• xwesxxwesx Fairbanks, AlaskaPosts: 8,391
    Much of it has to do with how people like their seat positioned when they drive. I position my seat much the way mishaa recommends in his "how to position your seat" tutorial on carspace. Ironically, every time I take a car to a service place, somebody half my size brings the car around for me and when I get in I would have otherwise sworn a giant must have serviced it!

    My dad is the same way. He is 3" shorter than me and when I get in his vehicles I have to wonder how he reaches the pedals.... ;)

    As for rear seat room, though, I find (having ridden most of my childhood years in the back seats of coupes) that leg room in the back is hampered much faster by front seatbacks being leaned back than the entire seat assembly being moved rearward.
  • p0926p0926 Posts: 4,423
    leg room in the back is hampered much faster by front seatbacks being leaned back than the entire seat assembly being moved rearward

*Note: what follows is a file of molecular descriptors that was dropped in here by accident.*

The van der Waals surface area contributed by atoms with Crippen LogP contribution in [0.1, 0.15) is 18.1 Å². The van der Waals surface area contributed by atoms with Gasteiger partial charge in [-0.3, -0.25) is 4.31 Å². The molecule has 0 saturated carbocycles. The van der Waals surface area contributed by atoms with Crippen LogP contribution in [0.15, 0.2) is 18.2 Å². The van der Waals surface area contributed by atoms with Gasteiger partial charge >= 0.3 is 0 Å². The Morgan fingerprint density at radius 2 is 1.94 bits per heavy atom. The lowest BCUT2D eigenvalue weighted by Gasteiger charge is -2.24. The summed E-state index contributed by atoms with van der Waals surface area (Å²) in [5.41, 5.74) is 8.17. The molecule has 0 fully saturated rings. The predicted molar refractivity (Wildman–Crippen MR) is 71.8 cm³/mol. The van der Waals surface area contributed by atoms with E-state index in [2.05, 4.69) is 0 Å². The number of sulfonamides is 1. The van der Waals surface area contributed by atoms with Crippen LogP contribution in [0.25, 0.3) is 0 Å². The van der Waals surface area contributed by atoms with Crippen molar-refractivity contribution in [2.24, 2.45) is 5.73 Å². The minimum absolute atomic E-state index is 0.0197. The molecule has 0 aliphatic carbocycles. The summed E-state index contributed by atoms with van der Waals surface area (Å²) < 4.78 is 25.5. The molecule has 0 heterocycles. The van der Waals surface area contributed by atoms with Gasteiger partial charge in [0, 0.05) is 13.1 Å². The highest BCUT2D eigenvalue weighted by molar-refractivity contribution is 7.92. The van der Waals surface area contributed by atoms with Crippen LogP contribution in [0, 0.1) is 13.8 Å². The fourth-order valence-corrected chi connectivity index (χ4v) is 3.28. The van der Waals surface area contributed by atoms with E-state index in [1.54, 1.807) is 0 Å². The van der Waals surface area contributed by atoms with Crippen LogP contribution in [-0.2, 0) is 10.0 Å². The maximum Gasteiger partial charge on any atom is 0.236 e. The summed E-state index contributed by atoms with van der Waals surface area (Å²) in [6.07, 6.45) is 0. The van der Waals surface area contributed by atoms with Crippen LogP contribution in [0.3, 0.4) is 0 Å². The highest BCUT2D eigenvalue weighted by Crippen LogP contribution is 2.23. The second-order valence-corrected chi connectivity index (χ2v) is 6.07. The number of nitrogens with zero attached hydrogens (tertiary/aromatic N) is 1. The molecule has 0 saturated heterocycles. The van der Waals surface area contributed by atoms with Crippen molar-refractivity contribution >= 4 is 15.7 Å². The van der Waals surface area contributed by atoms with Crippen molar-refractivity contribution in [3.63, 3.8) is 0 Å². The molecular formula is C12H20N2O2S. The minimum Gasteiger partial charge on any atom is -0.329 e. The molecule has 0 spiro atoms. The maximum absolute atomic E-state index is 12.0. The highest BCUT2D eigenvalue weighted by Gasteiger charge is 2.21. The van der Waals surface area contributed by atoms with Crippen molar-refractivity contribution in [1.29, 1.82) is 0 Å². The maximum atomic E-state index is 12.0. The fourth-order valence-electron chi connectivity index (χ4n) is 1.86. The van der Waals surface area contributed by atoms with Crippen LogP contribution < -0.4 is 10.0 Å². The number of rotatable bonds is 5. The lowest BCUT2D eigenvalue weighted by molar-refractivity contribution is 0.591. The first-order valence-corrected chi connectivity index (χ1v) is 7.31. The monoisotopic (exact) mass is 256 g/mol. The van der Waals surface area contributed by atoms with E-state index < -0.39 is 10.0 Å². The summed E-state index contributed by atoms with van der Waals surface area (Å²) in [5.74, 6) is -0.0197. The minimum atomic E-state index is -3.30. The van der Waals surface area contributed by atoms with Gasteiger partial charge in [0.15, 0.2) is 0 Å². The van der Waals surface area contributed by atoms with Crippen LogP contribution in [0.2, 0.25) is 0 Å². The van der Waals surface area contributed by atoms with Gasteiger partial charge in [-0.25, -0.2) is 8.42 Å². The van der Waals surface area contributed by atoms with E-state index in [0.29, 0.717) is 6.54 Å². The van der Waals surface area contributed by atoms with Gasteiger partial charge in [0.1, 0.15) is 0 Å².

That's true. It doesn't matter how much room there is in the footwell if your knees are jammed into the seatback :sick:

  • jdcarpjdcarp Posts: 1
    I'm interested in hearing your experience with how the AWD system works with the current Forester manual trans. When starting out on a slippery uphill slope - do the front or rear wheels spin first? How about hitting a slick uphill spot at highway speeds? Just wondering how this is going to feel. As I understand the literature - there's a 50-50 split of power F/R at all times - not sure how this works. Also, on the 2.5x, manual, you don't get the limited slip rear dif. Wondering if that might be a problem when 4wd is needed? Anyone have insight?
  • paisanpaisan Posts: 21,181
    You probably won't feel anything. Slippage will be minimal, especially if you upshift to 2nd gear. In 1st you can spin all 4 I bet.

  • mxo11mxo11 Posts: 27
    Hi all,

    We are thinking about buying a 2.5 X Forester (say, as opposed to a CR-V, for example), but the lack of ESC has made us wonder... How critical is the lack of ESC in the Forester, honestly?

    Thanks for all your input!

  • rshollandrsholland Posts: 19,661
    ESC will be standard on the all-new '09 Forester, which should go on sale in March. It's a much better car than the current one. I would wait for it.